JERUSALEM (JTA) — The Eulogizer is a new column (soon-to-be blog) that highlights the life accomplishments of famous and not-so-famous Jews who have passed away recently. Learn about their achievements, honor their memories and celebrate Jewish lives well lived with The Eulogizer. Write to the Eulogizer at email@example.com. Read previous columns here.
Daniel Bell, intellectual and author
Daniel Bell, one of the leading American thinkers of the 20th century, a member of the vaunted and largely Jewish “New York Intellectuals," and the coiner of such phrases as “post-industrial society,” died Jan. 25 at 91.
Jacob Weisberg of Slate called Bell “one of the genuinely important American thinkers of the 20th century” and, on a personal basis, “at once a stunningly original mind, an ironic observer of the scene around him, and a genial gossip,” whose wide-ranging talks were “all spiced with Yiddishkeit wisecracking.”
Bell’s influential books included: "The End of Ideology" in 1962, a collection of essays that “portrayed a non-capitalist or post-capitalist order in which the classic conditions of the market no longer existed, and in which widespread political dissatisfaction was no longer based in economics,” and was chosen by the London Times Literary Supplement as one of the 100 most influential books since World War II; and "The Coming of Post-Industrial Society" in 1973, in which Bell predicted the emergence of the information economy, social stratification driven by expertise and “something like the Internet.”
Daniel Bolotsky,whose family changed its last name to Bell when he was 13, was born on the Lower East Side of Manhattan to immigrant, garment worker parents. Bell’s father died when he was 8 months old, and the family moved in with relatives.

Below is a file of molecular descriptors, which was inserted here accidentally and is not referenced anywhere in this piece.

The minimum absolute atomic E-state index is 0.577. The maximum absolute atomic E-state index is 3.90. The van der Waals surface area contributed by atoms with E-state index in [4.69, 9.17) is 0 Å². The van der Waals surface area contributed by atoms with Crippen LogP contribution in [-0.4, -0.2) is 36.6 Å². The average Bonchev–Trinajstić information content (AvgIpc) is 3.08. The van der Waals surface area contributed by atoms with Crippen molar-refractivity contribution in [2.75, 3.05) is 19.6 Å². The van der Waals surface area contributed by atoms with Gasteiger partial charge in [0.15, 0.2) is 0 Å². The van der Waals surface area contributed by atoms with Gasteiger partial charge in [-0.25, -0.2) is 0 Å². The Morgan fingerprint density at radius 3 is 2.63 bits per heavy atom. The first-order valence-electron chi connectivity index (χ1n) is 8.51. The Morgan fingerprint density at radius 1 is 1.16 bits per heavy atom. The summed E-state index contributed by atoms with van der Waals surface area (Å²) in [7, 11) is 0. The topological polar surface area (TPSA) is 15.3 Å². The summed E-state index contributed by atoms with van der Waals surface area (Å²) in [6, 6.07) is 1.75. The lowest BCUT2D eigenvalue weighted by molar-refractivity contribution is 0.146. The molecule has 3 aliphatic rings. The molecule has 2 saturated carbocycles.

A story Bell told of his bar mitzvah was repeated in many articles about him: "When I had my bar mitzvah, I said to the rabbi, ‘I’ve found the truth. I don’t believe in God. … I’m joining the Young People’s Socialist League.’ So he looked at me and said, ‘Kid, you don’t believe in God. Tell me, do you think God cares?’ ”
While at City College of New York, Bell fell in with some of the influential crowd later dubbed the New York Intellectuals, subjects of a PBS documentary, “Arguing the World.” Its “members” included Irving Kristol, Hannah Arendt, Saul Bellow, Nathan Glazer, Richard Hofstadter, Irving Howe, Alfred Kazin and Norman Podhoretz, among others.
Bell later separated himself from the neoconservative tone many in the group took during the Cold War and post-Vietnam era. He described himself as "a socialist in economics, a liberal in politics, and a conservative in culture."
Bell taught for many years at the University of Chicago and Columbia, and then at Harvard.
Generous in death ‘in lieu of flowers’
Jewish funerals are (rarely) in locations bedecked with flowers. In fact, eschewing flowers is a significant Jewish tradition of death and mourning. According to the United Synagogue of Conservative Judaism, “Flowers are not part of Jewish mourning practice. In the spirit of honoring the memory of the dead by helping the living, suggest in the obituary that in lieu of flowers, donations be directed to an appropriate charity. If flowers are sent, share them with the living by giving them to a hospital or other institution where they could give some joy to others.”
Flowers typically are not on display at Jewish funerals because they are “associated with joyous celebrations.” Flowers are found sometimes in Israeli cemeteries, particularly on the graves of fallen soldiers.
However, particularly in North America, the tradition of donations of cash or other gifts in lieu of flowers has taken hold. A random search by The Eulogizer showed how broadly generous the families of the recently deceased are:
Martin L. Greenberg of Columbus, Ohio, who died Jan. 29 at 79, asked that donations go to Flying Horse Farms, a camp for children with serious illnesses, and the Columbus JCC, or “the donor’s favorite charity.”